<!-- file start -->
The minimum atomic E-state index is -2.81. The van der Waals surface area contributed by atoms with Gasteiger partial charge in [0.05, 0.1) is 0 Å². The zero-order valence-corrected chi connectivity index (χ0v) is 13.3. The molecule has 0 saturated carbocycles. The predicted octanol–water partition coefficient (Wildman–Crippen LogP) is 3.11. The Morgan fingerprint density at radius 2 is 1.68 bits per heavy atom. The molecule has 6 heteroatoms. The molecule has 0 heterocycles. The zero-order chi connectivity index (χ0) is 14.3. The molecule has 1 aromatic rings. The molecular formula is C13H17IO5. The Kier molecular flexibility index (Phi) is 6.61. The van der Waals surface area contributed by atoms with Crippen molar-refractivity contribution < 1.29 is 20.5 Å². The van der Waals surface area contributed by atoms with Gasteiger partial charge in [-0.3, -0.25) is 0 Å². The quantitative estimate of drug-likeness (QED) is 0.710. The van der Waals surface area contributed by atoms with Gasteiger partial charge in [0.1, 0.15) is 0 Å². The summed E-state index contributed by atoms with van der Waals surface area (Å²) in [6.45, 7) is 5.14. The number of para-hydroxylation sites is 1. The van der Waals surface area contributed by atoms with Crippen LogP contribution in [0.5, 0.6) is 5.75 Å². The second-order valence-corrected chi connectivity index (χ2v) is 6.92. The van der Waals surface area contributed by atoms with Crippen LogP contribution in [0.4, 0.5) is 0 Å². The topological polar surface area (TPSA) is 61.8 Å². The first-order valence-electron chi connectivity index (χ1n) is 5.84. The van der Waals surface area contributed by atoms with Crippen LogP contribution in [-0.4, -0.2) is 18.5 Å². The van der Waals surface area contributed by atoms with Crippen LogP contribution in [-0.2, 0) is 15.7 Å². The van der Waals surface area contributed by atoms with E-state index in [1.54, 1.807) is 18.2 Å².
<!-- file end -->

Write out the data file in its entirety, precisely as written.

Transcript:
The minimum atomic E-state index is -2.81. The van der Waals surface area contributed by atoms with Gasteiger partial charge in [0.05, 0.1) is 0 Å². The zero-order valence-corrected chi connectivity index (χ0v) is 13.3. The molecule has 0 saturated carbocycles. The predicted octanol–water partition coefficient (Wildman–Crippen LogP) is 3.11. The Morgan fingerprint density at radius 2 is 1.68 bits per heavy atom. The molecule has 6 heteroatoms. The molecule has 0 heterocycles. The zero-order chi connectivity index (χ0) is 14.3. The molecule has 1 aromatic rings. The molecular formula is C13H17IO5. The Kier molecular flexibility index (Phi) is 6.61. The van der Waals surface area contributed by atoms with Crippen molar-refractivity contribution < 1.29 is 20.5 Å². The van der Waals surface area contributed by atoms with Gasteiger partial charge in [-0.3, -0.25) is 0 Å². The quantitative estimate of drug-likeness (QED) is 0.710. The van der Waals surface area contributed by atoms with Gasteiger partial charge in [0.1, 0.15) is 0 Å². The summed E-state index contributed by atoms with van der Waals surface area (Å²) in [6.45, 7) is 5.14. The number of para-hydroxylation sites is 1. The van der Waals surface area contributed by atoms with Crippen LogP contribution in [0.5, 0.6) is 5.75 Å². The second-order valence-corrected chi connectivity index (χ2v) is 6.92. The van der Waals surface area contributed by atoms with Crippen LogP contribution in [0.4, 0.5) is 0 Å². The topological polar surface area (TPSA) is 61.8 Å². The first-order valence-electron chi connectivity index (χ1n) is 5.84. The van der Waals surface area contributed by atoms with Crippen LogP contribution in [-0.4, -0.2) is 18.5 Å². The van der Waals surface area contributed by atoms with Crippen LogP contribution in [-0.2, 0) is 15.7 Å². The van der Waals surface area contributed by atoms with E-state index in [1.54, 1.807) is 18.2 Å².